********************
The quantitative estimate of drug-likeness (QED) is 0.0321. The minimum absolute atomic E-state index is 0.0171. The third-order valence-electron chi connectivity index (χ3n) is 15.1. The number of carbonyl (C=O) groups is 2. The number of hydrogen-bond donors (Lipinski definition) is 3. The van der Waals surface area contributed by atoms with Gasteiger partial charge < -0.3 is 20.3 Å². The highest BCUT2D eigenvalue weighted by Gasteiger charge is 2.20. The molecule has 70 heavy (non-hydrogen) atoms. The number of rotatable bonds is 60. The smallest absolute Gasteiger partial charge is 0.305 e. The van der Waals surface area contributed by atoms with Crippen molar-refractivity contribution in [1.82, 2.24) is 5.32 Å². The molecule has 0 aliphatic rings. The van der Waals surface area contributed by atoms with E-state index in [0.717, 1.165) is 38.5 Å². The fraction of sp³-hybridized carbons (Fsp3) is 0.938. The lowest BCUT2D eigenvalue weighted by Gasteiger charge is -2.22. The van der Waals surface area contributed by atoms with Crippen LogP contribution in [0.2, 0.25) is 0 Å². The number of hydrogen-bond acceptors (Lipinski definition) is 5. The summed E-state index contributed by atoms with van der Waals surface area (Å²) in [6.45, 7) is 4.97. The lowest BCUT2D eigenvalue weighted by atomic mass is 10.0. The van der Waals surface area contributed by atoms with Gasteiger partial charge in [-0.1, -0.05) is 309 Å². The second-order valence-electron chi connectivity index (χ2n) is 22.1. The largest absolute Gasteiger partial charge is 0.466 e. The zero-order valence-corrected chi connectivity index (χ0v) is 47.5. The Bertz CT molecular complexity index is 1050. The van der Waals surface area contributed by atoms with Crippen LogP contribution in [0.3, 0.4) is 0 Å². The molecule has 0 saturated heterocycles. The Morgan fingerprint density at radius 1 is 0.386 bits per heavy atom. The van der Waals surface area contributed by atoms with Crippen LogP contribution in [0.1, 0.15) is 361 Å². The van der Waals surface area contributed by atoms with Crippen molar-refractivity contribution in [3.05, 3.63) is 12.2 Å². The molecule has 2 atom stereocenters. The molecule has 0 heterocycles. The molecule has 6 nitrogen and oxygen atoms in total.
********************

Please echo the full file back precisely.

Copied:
The quantitative estimate of drug-likeness (QED) is 0.0321. The minimum absolute atomic E-state index is 0.0171. The third-order valence-electron chi connectivity index (χ3n) is 15.1. The number of carbonyl (C=O) groups is 2. The number of hydrogen-bond donors (Lipinski definition) is 3. The van der Waals surface area contributed by atoms with Gasteiger partial charge < -0.3 is 20.3 Å². The highest BCUT2D eigenvalue weighted by Gasteiger charge is 2.20. The molecule has 70 heavy (non-hydrogen) atoms. The number of rotatable bonds is 60. The smallest absolute Gasteiger partial charge is 0.305 e. The van der Waals surface area contributed by atoms with Crippen molar-refractivity contribution in [1.82, 2.24) is 5.32 Å². The molecule has 0 aliphatic rings. The van der Waals surface area contributed by atoms with E-state index in [0.717, 1.165) is 38.5 Å². The fraction of sp³-hybridized carbons (Fsp3) is 0.938. The lowest BCUT2D eigenvalue weighted by Gasteiger charge is -2.22. The van der Waals surface area contributed by atoms with Crippen LogP contribution in [0.2, 0.25) is 0 Å². The number of hydrogen-bond acceptors (Lipinski definition) is 5. The summed E-state index contributed by atoms with van der Waals surface area (Å²) in [6.45, 7) is 4.97. The lowest BCUT2D eigenvalue weighted by atomic mass is 10.0. The van der Waals surface area contributed by atoms with Gasteiger partial charge in [-0.1, -0.05) is 309 Å². The second-order valence-electron chi connectivity index (χ2n) is 22.1. The largest absolute Gasteiger partial charge is 0.466 e. The zero-order valence-corrected chi connectivity index (χ0v) is 47.5. The Bertz CT molecular complexity index is 1050. The van der Waals surface area contributed by atoms with Crippen LogP contribution in [0.3, 0.4) is 0 Å². The molecule has 0 saturated heterocycles. The Morgan fingerprint density at radius 1 is 0.386 bits per heavy atom. The van der Waals surface area contributed by atoms with Crippen LogP contribution in [0.1, 0.15) is 361 Å². The van der Waals surface area contributed by atoms with Crippen molar-refractivity contribution in [3.05, 3.63) is 12.2 Å². The molecule has 2 atom stereocenters. The molecule has 0 heterocycles. The molecule has 6 nitrogen and oxygen atoms in total.